Here is a quick rundown on these books. The first by Doris Gates is a book that I read as a child, perhaps when I was about ten or so. Because I was trying to track this book down for another, I re-read it to be sure it was the book that I remembered. It was...it is the story of a woman (Mrs. Cary) and The Cat who adopts her. It was definitely a lighthearted read, but after finishing up Etidorpha by John Uri Lloyd on the 31st of December, I needed something less complex. In fact, much of my reading this month reflects this.
Broken for You, the debut novel of Stephanie Kallos, was a book ring book (a book that was to be passed onto another bookcrosser). It is the story of two diverse women who come to share a house. One rebuilds her life while also looking for the man who left her; the other is dying of cancer, but wants to make sense of her life. Both are "broken", but by breaking priceless objects and working together, they become friends, grow, and change. It was a decent read that I found quite enjoyable.
The Last Operative by Jerry B. Jenkins is a thriller about a man who has been an operative for a clandestine organization in the United States. Recruited as a young man, he must maintain his cover even to his wife and children. When his wife is killed, he wants out, but also wants to stop a terrorist plot that is being planned by an unnamed member of this same organization. Having never read this author before, I found it to be a quick, decent read of a genre I enjoy.
Enchanted by Magic by Gloria Harchar and A Highlander's Sword by Amanda Forester were both lighthearted romances. The former is laced with the magic of sprites who must get a couple to fall in love; the latter novel is a historical romance set in Scotland during the time of Robert the Bruce. A woman, forced to marry to protect her father's lands, is caught between two warring clans, one of which is her husband's, the other is one who has betrayed the Bruce. Like all romances, she finally realizes which of the two men she loves and which is the betrayer, who is also willing to destroy her family in the process.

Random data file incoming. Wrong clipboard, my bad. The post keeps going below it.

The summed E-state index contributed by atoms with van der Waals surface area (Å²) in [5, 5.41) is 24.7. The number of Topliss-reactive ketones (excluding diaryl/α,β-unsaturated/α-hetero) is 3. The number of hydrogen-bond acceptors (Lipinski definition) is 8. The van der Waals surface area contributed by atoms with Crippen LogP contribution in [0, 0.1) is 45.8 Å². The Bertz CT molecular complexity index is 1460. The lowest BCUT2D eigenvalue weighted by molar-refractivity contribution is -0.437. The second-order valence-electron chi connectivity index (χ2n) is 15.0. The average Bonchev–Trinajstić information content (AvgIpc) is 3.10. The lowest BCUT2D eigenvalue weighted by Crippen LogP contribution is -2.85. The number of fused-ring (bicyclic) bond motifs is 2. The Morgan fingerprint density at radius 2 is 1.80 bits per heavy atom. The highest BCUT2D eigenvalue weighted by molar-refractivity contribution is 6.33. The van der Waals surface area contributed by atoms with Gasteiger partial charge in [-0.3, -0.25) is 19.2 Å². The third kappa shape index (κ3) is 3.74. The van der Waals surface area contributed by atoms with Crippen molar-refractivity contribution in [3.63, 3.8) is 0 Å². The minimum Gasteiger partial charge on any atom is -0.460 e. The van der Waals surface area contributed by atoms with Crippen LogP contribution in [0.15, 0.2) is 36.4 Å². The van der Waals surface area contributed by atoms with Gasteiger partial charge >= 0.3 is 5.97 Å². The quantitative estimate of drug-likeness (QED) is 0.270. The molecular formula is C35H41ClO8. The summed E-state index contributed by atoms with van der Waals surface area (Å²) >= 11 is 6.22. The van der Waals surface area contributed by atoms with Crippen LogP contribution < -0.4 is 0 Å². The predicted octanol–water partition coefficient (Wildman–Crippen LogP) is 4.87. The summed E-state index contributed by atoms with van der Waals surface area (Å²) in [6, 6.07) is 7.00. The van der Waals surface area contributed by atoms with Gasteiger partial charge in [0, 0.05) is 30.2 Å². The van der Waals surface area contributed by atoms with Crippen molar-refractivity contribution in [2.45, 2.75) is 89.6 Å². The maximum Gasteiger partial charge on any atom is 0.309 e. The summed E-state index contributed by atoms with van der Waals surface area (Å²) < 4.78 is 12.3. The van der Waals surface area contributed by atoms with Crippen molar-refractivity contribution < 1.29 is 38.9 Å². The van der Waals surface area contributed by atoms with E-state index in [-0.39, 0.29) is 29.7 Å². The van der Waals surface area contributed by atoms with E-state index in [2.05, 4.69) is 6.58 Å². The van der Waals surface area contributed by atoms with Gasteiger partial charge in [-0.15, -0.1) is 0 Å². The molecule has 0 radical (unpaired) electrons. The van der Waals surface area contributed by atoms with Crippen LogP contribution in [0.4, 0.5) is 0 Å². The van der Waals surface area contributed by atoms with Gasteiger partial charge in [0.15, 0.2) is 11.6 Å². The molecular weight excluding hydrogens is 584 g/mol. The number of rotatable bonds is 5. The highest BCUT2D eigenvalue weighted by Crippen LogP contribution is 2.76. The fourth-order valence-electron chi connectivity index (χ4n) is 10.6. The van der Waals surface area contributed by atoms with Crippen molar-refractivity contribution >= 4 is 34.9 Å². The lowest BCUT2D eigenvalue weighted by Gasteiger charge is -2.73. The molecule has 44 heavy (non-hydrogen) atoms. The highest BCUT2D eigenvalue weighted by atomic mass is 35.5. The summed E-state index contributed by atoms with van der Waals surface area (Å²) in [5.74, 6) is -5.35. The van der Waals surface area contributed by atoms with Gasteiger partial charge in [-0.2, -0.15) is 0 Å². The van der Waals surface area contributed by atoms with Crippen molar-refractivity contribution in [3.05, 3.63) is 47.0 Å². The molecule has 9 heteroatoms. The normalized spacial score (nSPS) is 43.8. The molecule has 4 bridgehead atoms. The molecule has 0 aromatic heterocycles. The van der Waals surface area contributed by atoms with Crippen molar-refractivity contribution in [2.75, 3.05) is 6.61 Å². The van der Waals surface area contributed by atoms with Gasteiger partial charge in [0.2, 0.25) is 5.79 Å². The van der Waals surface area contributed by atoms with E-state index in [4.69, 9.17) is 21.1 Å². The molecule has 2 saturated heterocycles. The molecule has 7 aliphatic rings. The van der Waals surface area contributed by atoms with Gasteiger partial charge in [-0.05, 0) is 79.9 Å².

Divine Justice by David Baldacci is another thriller. This novel is another in the Camel Club series, and it is Oliver Stone, also known as John Carr, who is fighting for his life by hiding out in a small town, but this town is not all that it appears to be. Like all of Baldacci's novels, it is going to take some sleuthing to cut through the intrigues and lies, and it delivers with the help of the remaining Camel Club members.
The Little Giant of Aberdeen County by Tiffany Baker is another debut novel. Told in the first person, It tells the story of two sisters who live very different lives. Truly is a giant and continues to grow larger with the passing years; her sister is as petite and pretty as Truly is not. After their father dies (their mother dies giving birth to Truly), the sisters are separated. The "princess" lives with the minister and his wife; Truly lives out in the country with a woebegone family. Truly ends up rearing the child of her sister and comes into her own. Definitely, it was a novel worth reading...I really loved the character of Truly!
Last of all, I read The Nitrogen Murder by Camille Minichino. Gloria is a retired physicist who, along with her fiance who serves on the police force in Revere, Massachusetts, solves murders. This book is the third in the series, but still was a stand-alone read. In this one, she and her fiance travel to Berkeley so that Gloria can serve as maid-of-honor to her best friend. Unfortunately, her friend's fiance disappears after one murder occurs. He is implicated in the plot, and it is up to Gloria to figure it out. Having a background in chemistry, I really loved all the chemical references, and plan on reading others in this series.
Causes Nancy Smith Supports
Doctors without Borders
American Diabetes Association